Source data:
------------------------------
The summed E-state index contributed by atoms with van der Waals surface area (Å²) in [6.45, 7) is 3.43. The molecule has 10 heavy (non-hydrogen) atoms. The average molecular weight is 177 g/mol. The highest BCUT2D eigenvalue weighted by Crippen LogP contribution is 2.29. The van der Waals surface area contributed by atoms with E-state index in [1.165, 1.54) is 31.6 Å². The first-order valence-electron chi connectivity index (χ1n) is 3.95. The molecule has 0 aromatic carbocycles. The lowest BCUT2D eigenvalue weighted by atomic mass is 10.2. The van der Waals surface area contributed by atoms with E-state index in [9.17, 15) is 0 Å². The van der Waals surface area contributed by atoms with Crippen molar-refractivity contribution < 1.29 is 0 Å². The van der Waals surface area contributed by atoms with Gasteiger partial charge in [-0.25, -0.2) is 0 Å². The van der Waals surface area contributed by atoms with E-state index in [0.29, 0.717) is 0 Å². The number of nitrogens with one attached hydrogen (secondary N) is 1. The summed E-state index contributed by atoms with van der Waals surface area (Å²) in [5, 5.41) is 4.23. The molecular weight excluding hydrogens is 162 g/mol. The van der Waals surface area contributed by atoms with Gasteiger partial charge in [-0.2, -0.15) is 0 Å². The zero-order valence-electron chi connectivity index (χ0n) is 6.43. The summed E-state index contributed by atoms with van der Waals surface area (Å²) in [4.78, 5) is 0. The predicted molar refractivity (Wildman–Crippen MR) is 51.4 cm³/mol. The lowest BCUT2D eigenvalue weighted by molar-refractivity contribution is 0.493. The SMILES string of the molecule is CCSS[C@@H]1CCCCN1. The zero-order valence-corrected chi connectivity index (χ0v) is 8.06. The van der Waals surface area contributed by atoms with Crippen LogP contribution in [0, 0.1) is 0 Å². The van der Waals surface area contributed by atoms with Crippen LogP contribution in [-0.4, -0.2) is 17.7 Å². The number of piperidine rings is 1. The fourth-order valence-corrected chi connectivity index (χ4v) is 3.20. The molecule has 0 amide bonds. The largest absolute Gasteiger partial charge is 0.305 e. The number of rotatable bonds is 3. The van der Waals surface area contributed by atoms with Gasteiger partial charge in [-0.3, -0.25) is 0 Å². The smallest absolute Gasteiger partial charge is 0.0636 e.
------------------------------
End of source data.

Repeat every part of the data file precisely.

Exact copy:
The summed E-state index contributed by atoms with van der Waals surface area (Å²) in [6.45, 7) is 3.43. The molecule has 10 heavy (non-hydrogen) atoms. The average molecular weight is 177 g/mol. The highest BCUT2D eigenvalue weighted by Crippen LogP contribution is 2.29. The van der Waals surface area contributed by atoms with E-state index in [1.165, 1.54) is 31.6 Å². The first-order valence-electron chi connectivity index (χ1n) is 3.95. The molecule has 0 aromatic carbocycles. The lowest BCUT2D eigenvalue weighted by atomic mass is 10.2. The van der Waals surface area contributed by atoms with E-state index in [9.17, 15) is 0 Å². The van der Waals surface area contributed by atoms with Crippen molar-refractivity contribution < 1.29 is 0 Å². The van der Waals surface area contributed by atoms with Gasteiger partial charge in [-0.25, -0.2) is 0 Å². The van der Waals surface area contributed by atoms with E-state index in [0.29, 0.717) is 0 Å². The number of nitrogens with one attached hydrogen (secondary N) is 1. The summed E-state index contributed by atoms with van der Waals surface area (Å²) in [5, 5.41) is 4.23. The molecular weight excluding hydrogens is 162 g/mol. The van der Waals surface area contributed by atoms with Gasteiger partial charge in [-0.2, -0.15) is 0 Å². The zero-order valence-electron chi connectivity index (χ0n) is 6.43. The summed E-state index contributed by atoms with van der Waals surface area (Å²) in [4.78, 5) is 0. The predicted molar refractivity (Wildman–Crippen MR) is 51.4 cm³/mol. The lowest BCUT2D eigenvalue weighted by molar-refractivity contribution is 0.493. The SMILES string of the molecule is CCSS[C@@H]1CCCCN1. The zero-order valence-corrected chi connectivity index (χ0v) is 8.06. The van der Waals surface area contributed by atoms with Crippen LogP contribution in [0, 0.1) is 0 Å². The van der Waals surface area contributed by atoms with Crippen LogP contribution in [-0.4, -0.2) is 17.7 Å². The number of piperidine rings is 1. The fourth-order valence-corrected chi connectivity index (χ4v) is 3.20. The molecule has 0 amide bonds. The largest absolute Gasteiger partial charge is 0.305 e. The number of rotatable bonds is 3. The van der Waals surface area contributed by atoms with Gasteiger partial charge in [-0.3, -0.25) is 0 Å². The smallest absolute Gasteiger partial charge is 0.0636 e.